A 255 value means you have 256 steps available for selecting power out. Some of these controllers are now 16bit and the pwm is controllable over a >65,500 step range. I’ve yet to see anything produced on a laser that is even 256 shades of gray, let alone 65k+, so I think the 16bit machine in this relation is rather academic.

At this point, if the hardware is setup correctly and it isn’t working correctly you can follow @misken lead of breaking out the voltmeter and check the pwm output voltages.

If you’re running the power to the laser from the Arduino board, that’s likely an issue as most of these don’t allow much power through the power line to the laser.

The laser module you have is a 24V model, are you supplying that voltage to the laser through the Arduino? The current draw of this module is about 110W peak. You would likely need to run a separate supply line from the power supply to the laser module so it can have it’s 4.6A supply it needs.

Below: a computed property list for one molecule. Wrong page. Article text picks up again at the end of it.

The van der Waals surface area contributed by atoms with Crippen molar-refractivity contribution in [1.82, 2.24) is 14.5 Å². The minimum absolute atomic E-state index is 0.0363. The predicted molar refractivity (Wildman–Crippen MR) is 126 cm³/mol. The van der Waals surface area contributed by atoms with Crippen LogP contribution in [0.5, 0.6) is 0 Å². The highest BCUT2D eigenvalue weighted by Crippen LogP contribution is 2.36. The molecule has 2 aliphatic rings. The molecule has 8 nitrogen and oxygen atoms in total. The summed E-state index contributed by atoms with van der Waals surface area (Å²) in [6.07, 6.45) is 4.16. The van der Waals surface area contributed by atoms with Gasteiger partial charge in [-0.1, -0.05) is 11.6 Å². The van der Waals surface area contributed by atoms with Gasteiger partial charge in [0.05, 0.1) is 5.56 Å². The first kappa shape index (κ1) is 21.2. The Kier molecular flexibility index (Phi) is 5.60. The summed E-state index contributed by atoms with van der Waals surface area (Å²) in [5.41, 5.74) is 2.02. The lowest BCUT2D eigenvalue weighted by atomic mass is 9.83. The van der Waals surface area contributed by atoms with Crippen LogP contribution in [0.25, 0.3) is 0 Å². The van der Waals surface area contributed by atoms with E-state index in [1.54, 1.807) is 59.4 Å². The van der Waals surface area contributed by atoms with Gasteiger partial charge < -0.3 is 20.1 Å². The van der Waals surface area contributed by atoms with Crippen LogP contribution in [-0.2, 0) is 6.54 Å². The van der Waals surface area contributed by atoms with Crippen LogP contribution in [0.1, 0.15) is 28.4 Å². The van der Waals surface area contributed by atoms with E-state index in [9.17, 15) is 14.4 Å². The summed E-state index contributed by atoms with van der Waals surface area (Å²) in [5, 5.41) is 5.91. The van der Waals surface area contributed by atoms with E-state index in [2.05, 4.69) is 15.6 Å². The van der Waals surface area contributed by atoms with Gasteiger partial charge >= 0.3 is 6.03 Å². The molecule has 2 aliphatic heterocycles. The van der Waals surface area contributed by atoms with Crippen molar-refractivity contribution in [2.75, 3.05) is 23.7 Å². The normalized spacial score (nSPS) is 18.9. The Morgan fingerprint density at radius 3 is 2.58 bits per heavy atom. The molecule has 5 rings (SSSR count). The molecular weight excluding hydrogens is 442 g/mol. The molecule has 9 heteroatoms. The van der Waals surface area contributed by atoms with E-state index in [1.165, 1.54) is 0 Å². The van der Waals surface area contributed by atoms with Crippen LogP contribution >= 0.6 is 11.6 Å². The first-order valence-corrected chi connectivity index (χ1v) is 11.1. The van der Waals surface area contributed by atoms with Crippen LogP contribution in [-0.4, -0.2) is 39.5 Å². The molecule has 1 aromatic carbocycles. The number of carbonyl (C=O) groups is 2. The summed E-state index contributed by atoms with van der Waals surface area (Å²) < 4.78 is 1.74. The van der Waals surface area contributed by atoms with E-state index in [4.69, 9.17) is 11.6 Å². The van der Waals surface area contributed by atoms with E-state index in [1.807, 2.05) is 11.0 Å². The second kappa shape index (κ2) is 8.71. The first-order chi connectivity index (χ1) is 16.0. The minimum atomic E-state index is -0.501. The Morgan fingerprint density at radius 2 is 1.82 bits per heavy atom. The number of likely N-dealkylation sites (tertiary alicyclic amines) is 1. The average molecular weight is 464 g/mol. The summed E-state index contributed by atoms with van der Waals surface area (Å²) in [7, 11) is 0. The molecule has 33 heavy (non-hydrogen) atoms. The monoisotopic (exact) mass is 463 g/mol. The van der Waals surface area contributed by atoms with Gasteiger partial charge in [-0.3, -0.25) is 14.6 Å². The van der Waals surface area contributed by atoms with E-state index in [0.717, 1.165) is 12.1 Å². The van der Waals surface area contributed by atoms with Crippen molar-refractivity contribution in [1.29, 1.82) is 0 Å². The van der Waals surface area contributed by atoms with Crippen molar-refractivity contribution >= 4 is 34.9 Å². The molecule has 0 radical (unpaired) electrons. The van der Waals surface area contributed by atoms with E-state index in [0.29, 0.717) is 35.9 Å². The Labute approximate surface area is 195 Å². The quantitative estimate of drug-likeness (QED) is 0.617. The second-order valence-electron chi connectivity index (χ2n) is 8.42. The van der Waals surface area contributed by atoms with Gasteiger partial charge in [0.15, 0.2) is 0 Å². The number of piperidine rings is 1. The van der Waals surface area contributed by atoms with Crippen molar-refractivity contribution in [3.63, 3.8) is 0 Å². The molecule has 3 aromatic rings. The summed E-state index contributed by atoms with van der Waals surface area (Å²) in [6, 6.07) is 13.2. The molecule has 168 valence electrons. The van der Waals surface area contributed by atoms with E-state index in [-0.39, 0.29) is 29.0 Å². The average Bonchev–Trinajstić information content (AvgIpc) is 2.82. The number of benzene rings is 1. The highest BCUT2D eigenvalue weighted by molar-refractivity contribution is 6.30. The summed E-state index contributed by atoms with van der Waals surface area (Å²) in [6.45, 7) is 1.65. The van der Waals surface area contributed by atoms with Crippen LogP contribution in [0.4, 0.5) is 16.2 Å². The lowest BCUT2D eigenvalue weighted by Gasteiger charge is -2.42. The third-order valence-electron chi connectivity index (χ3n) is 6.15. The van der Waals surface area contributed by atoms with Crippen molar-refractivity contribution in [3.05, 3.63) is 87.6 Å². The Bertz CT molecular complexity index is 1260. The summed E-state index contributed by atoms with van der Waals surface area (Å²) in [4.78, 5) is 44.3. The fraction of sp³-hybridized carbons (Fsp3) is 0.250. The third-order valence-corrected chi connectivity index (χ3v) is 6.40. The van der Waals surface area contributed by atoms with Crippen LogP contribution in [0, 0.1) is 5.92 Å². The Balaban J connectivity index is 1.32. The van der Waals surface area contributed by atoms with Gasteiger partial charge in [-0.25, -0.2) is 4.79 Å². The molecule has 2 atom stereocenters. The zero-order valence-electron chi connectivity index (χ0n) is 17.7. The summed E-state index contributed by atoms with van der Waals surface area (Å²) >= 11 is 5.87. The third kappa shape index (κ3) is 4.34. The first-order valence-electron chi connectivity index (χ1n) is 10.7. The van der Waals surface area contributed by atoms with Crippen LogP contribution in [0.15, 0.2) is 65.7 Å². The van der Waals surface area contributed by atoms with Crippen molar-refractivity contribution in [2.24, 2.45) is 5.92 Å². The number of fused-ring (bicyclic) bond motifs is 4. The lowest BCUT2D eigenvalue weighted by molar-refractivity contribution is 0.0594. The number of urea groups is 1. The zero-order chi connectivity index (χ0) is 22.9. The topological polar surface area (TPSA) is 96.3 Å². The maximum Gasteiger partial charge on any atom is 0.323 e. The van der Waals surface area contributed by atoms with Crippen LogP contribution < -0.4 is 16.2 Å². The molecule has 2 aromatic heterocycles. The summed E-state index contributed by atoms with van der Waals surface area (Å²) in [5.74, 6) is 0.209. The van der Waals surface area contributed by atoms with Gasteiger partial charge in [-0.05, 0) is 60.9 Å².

With other controller variables, you have to create a bit pattern to set them. The Lightburn gui eliminates these computations and handles it for you. For instance, this is for the $3 variable…

Lightburn Machine settings handle that manipulation without having to reference these useless details.


Make sense?

I’d plan on the laser module needing a supply 24V@5A then add current required for other items, such as the motors, lights or anything else drawing off the 24V supply.